Both options pose challenges, new data from career site Monster finds.
Even with states now reopened and many employees having the option of continuing to work from home, a new poll finds that a majority (56%) of respondents are open to a mix of WFH and returning to the office.
The June poll of 1,613 US respondents by career site Monster found that employees believe they will face challenges as they work from home more often. Specifically, respondents cited collaboration (34%) and productivity challenges just behind at 30%.
Not surprisingly, the biggest concerns employees expressed about returning to the office are maintaining social distance at work (59%), to workplace cleanliness (23%), using mass transit (13%), and riding in an elevator (5%).
“Although we adapted to working from home and relied on technology to work, essentially we are social creatures,” said Monster career expert Vicki Salemi, of the findings. “Although yes, we can learn new technology to boost our productivity and continue working as efficiently as possible given the circumstances, the lack of human touch and contact will be a hurdle to overcome in the new normal, as evidenced by collaboration being a big concern and also figuring out how to safely social distance while also working together.”
Considering the majority of respondent employees are open to a mix of both working from home and returning to the office with strict office guidelines, Salemi said it is likely we will see a hybrid approach in the future with employers offering options to work in the office or continue working from home or a combination of both, while juggling schedules to ensure social distancing guidelines in the office are adhered to.
As much as people want to continue working closely together and collaborating, there are lingering concerns we are concerned about how to properly do this with safety top of mind, Salemi noted. A poll Monster conducted in May revealed that although offices may reopen, the majority of workers (60%) said they did not want to conduct meetings in person.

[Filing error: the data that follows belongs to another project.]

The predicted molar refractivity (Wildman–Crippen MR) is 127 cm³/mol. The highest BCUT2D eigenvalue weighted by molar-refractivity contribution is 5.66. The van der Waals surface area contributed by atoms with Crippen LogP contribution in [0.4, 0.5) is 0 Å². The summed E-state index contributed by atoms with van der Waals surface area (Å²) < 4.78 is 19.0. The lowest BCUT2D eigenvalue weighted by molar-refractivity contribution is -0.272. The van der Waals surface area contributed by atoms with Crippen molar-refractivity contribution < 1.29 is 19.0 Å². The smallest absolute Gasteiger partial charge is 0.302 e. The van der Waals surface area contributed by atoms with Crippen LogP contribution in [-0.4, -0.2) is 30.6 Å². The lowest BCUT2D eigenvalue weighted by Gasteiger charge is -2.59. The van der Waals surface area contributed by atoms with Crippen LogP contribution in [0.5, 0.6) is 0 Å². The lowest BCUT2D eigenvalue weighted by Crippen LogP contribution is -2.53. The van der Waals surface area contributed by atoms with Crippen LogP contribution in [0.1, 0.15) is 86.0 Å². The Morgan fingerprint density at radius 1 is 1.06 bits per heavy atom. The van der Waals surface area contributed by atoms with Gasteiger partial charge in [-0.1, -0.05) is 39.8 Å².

“This will significantly impact how employers bring people back to work and how they evaluate how teams are effectively working,” she said.
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Other Monster data from June shows that healthcare jobs are showing strong vital signs. Healthcare-related new job postings show signs of getting back to normal with an uptick in registered nurse jobs and medical and health services managers hitting pre-COVID levels of job postings, according to the career site. Opticians, optometrists, physician assistants, and phlebotomists have all seen an increase in new job postings—surpassing pre-COVID levels, the company said.
Additional Monster data from June also shows job seekers are focusing on business continuity versus “essential” services. For example, candidates searching for “warehouse worker” positions have dropped drastically, falling out of the top five keywords searched after entering in mid-April, the company said.
In contrast, “administrative assistant” increased in searches four weeks in a row, getting back on par with pre-COVID search rates, Monster said. Searches for the term “work from home” increased and it remains in the top three most searched keywords on Monster, as WFH becomes standard operating procedure for many businesses as they reopen, the job site said.
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Back to business
More candidates are seeking business operations positions than healthcare roles, according to Monster. Administrative, accounting, human resources, and receptionist all outranked healthcare and nursing job searches in June, the company said.
Similarly, business and financial operations job postings are on an uptick with finance managers and loan officers showing big increases.
Managers appear to lead the charge for the return to work, Monster noted. Manager positions are on the rise as more companies reopen for business and play catch-up after many were put on hold over the past few months.
In recent weeks, construction manager roles increased followed by a demand for construction laborers, as newly hired managers start the process of building their teams, the job site said. Similar activities have occurred in the food service industry with an uptick in line cook, bartender, dishwasher, host/hostess roles.